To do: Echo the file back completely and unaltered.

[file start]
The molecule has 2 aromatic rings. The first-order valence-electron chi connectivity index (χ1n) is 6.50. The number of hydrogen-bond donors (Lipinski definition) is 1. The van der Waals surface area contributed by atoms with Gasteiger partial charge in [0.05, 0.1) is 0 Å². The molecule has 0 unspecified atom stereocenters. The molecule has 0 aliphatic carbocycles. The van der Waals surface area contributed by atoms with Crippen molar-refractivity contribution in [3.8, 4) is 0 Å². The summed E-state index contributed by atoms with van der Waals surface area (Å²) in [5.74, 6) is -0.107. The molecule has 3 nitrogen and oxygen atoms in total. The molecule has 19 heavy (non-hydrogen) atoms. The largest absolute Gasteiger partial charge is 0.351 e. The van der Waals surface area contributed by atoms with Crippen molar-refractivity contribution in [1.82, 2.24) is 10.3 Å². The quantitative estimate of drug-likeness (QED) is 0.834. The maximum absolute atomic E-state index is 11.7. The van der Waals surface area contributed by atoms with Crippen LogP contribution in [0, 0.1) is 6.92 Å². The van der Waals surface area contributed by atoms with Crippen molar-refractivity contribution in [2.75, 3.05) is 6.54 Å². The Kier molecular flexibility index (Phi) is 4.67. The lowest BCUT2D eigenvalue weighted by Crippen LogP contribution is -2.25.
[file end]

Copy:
The molecule has 2 aromatic rings. The first-order valence-electron chi connectivity index (χ1n) is 6.50. The number of hydrogen-bond donors (Lipinski definition) is 1. The van der Waals surface area contributed by atoms with Gasteiger partial charge in [0.05, 0.1) is 0 Å². The molecule has 0 unspecified atom stereocenters. The molecule has 0 aliphatic carbocycles. The van der Waals surface area contributed by atoms with Crippen molar-refractivity contribution in [3.8, 4) is 0 Å². The summed E-state index contributed by atoms with van der Waals surface area (Å²) in [5.74, 6) is -0.107. The molecule has 3 nitrogen and oxygen atoms in total. The molecule has 19 heavy (non-hydrogen) atoms. The largest absolute Gasteiger partial charge is 0.351 e. The van der Waals surface area contributed by atoms with Crippen molar-refractivity contribution in [1.82, 2.24) is 10.3 Å². The quantitative estimate of drug-likeness (QED) is 0.834. The maximum absolute atomic E-state index is 11.7. The van der Waals surface area contributed by atoms with Crippen LogP contribution in [0, 0.1) is 6.92 Å². The van der Waals surface area contributed by atoms with Crippen molar-refractivity contribution in [2.75, 3.05) is 6.54 Å². The Kier molecular flexibility index (Phi) is 4.67. The lowest BCUT2D eigenvalue weighted by Crippen LogP contribution is -2.25.